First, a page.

Goodman, if thou hast lost thy way,89
Sae have I mine, which I may rue,90
It’s a dangerous place to journey in91
For me, and nae less sae for you.92
A hundred warriors, stark and sture,93
Surround these fields on Kimside lea ;94
For a Scottish raid has cross’d the fell,95
And a bloody night it is like to be.96
But drop that gruesome, uncouth tongue,97
A tongue that’s hateful unto me ;98
For I have been long a captive here,99
But love this night has set me free.100
I am come to join the gallant Kers,101
I ken you are ane o’ their companye ;102
And if you will take me in thy charge,103
I’ll play my part as well as thee.”104
Mark Ker, he clasp’d her by the neck,105
And kiss’d her weel frae ear to ear,106
My bonny lass, you will play your part107
Better at Faldonside than here.108
But now betide me weel or woe,109
I’ll o’er the Border guide your way ;110
I’ll mount you on my own good steed,111
Shift for another as I may.”112
Then up there came a warrior stern,113
A yeoman from the Bamborough town :114
Go, get aloof !” he fiercely cried,115
Thou clod-pate, with thy leman loon !”116
Whoy, mon, thou lackest coghtesye, 117
Thughe wey can dwo thine bwound no
I won’t nwot bwodge ane fwoot fwor thee,119
Till I have cworted her my fill.”120
Go off ! across the river go,121
And take thy baggage on thy back !”122
The warder said ; and, as he spake,123
He gave Mark Ker an ugly thwack,124
Mark Ker he gave his shoulder a hitch,125
A dangerous hitch to friend or foe ;126
For all his kinsmen mark’d it weel,127
And knew it follow’d by a blow.128
Beshrew thy hand, thou saucy knave !129
Thou pudding-headed Southron drone !130
Darest thou presume to touch a Ker,131
Or even the ground his feet standson ?”132
A Ker ! a K— !” roar’d the Southron
loon ;
But, ere a second time ’twas cried,134
His head was stotting on the green,135
While still the tongue to word it tried.136
Aye, blab it now !” said Ker, “ and
Raving of Kers unto the deil !138
He gets nought but a dunce for aince—139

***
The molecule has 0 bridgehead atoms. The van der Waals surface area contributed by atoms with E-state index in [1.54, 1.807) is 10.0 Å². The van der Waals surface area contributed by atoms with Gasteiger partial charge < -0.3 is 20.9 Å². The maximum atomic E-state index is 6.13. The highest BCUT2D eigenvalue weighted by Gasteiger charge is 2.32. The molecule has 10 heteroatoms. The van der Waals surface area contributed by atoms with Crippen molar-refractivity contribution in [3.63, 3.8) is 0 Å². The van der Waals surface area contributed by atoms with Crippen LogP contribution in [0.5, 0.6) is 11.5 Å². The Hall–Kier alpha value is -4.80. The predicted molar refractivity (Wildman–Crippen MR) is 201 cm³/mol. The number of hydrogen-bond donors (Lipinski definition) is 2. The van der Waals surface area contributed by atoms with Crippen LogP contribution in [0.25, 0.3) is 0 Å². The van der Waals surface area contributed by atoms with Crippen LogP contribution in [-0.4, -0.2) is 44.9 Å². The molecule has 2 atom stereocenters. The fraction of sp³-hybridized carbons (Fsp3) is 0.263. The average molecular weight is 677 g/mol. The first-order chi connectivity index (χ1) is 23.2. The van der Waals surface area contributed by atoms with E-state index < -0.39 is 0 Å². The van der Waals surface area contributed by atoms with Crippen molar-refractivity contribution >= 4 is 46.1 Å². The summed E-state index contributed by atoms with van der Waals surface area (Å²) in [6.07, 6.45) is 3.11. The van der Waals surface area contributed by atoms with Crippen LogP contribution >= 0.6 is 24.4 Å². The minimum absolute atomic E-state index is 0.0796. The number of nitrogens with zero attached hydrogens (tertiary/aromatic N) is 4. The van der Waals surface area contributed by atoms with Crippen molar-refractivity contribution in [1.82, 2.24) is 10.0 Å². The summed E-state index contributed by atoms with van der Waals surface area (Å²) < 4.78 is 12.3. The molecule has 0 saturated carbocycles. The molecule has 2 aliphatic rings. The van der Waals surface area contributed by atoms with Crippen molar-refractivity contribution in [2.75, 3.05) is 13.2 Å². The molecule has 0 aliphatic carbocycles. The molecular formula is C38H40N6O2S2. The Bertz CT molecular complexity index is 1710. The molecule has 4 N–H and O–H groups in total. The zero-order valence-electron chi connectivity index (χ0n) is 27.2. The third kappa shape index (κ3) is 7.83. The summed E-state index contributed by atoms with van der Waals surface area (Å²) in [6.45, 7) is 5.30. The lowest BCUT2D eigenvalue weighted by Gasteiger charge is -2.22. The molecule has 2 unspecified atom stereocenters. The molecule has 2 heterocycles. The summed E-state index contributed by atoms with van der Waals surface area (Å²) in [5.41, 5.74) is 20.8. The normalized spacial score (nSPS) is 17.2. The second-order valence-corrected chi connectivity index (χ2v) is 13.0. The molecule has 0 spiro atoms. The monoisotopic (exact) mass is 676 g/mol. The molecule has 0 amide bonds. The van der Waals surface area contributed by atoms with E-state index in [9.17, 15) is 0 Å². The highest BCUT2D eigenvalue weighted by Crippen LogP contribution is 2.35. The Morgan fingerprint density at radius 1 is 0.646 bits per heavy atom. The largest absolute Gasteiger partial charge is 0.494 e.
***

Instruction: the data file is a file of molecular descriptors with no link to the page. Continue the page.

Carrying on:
A vulgar, mushroom-headit chiel,”140
He dress’d the maid in the dead man’s
So wide they scarcely would hang on,142
And mounted her on the Southron steed,143
And away to the Auldwood back they’re
One short blast of his bugle horn,145
Was answer’d readily and near,146
Aha !” quo he, “ now for a stoure,147
The wale of all the Border’s here.148
But blessings on thee for a dear sweet
lass !
For, had I no forgather’d wi’ thee,150
We had been surrounded every man,151
And slaughter’d on the Kimside lea,152
Now we’s hae buffing for our lives,153
And, lang afore the break of day,154
Some brave pock-puddings shall bite the
And growl their murky souls away.”156
In the lowest dell of Larbottle burn157
The Kers their counsel held that night,158
Where oft they bless’d the friendly May159
Who warn’d them of the English might,160
With twenty of the fleetest steeds,161
Mounted by gallant gentlemen,162
Tam Ker began the deadly fray,163
Between the Auldwood and the fen,164
But the Kers were aye the deadliest faes165
That e’er to Englishmen were known,166
For they were all bred left-handed men,167
And fence against them there was none,168
They hew’d down all that with them met,169
Yet would not quit their vantage dell,170
But they made a din that shook the hills171
With horn, with hallo, and with yell.172
Then the English circle gather’d out,173
Hasting and pufting to the fray,174
When Mark Ker rode round with thirty
And slily slipp’d the beeves away.176
Now, fie ! lay on, my kinsmen true,177
And thresh them on with goad and
We’s gar them ply their hooves for aince179
Along the links of Coquet-dale !180
Lay on them, lads, and dinna spare !181
We maun perforce their mettle try ;182
If ony lubber lag behind,183
E’en cut his neck, and let him lie.184
The English bullocks are ours to win,185